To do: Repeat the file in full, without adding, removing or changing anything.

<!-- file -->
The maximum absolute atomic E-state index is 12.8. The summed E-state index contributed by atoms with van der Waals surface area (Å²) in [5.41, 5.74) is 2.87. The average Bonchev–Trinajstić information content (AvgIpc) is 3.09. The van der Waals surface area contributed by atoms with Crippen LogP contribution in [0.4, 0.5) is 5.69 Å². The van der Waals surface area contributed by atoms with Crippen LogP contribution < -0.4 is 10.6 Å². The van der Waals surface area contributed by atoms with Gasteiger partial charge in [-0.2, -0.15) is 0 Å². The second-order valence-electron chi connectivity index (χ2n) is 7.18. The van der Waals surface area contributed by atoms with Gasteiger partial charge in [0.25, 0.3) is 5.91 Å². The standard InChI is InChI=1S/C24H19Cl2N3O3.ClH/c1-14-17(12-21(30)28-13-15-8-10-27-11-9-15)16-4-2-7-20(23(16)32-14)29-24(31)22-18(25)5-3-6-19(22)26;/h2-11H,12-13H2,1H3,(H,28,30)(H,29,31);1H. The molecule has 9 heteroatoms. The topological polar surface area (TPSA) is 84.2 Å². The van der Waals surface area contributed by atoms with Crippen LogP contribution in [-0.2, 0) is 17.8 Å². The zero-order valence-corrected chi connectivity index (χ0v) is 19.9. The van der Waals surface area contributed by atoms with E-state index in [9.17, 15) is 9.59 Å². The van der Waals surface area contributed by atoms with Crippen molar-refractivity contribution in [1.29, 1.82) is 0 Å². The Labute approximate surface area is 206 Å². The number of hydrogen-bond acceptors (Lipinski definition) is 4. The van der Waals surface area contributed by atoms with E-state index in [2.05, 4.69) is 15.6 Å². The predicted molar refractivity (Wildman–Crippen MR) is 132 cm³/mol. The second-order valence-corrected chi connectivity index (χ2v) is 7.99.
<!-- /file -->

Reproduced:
The maximum absolute atomic E-state index is 12.8. The summed E-state index contributed by atoms with van der Waals surface area (Å²) in [5.41, 5.74) is 2.87. The average Bonchev–Trinajstić information content (AvgIpc) is 3.09. The van der Waals surface area contributed by atoms with Crippen LogP contribution in [0.4, 0.5) is 5.69 Å². The van der Waals surface area contributed by atoms with Crippen LogP contribution < -0.4 is 10.6 Å². The van der Waals surface area contributed by atoms with Gasteiger partial charge in [-0.2, -0.15) is 0 Å². The second-order valence-electron chi connectivity index (χ2n) is 7.18. The van der Waals surface area contributed by atoms with Gasteiger partial charge in [0.25, 0.3) is 5.91 Å². The standard InChI is InChI=1S/C24H19Cl2N3O3.ClH/c1-14-17(12-21(30)28-13-15-8-10-27-11-9-15)16-4-2-7-20(23(16)32-14)29-24(31)22-18(25)5-3-6-19(22)26;/h2-11H,12-13H2,1H3,(H,28,30)(H,29,31);1H. The molecule has 9 heteroatoms. The topological polar surface area (TPSA) is 84.2 Å². The van der Waals surface area contributed by atoms with Crippen LogP contribution in [-0.2, 0) is 17.8 Å². The zero-order valence-corrected chi connectivity index (χ0v) is 19.9. The van der Waals surface area contributed by atoms with E-state index in [9.17, 15) is 9.59 Å². The van der Waals surface area contributed by atoms with Crippen molar-refractivity contribution in [1.29, 1.82) is 0 Å². The Labute approximate surface area is 206 Å². The number of hydrogen-bond acceptors (Lipinski definition) is 4. The van der Waals surface area contributed by atoms with E-state index in [2.05, 4.69) is 15.6 Å². The predicted molar refractivity (Wildman–Crippen MR) is 132 cm³/mol. The second-order valence-corrected chi connectivity index (χ2v) is 7.99.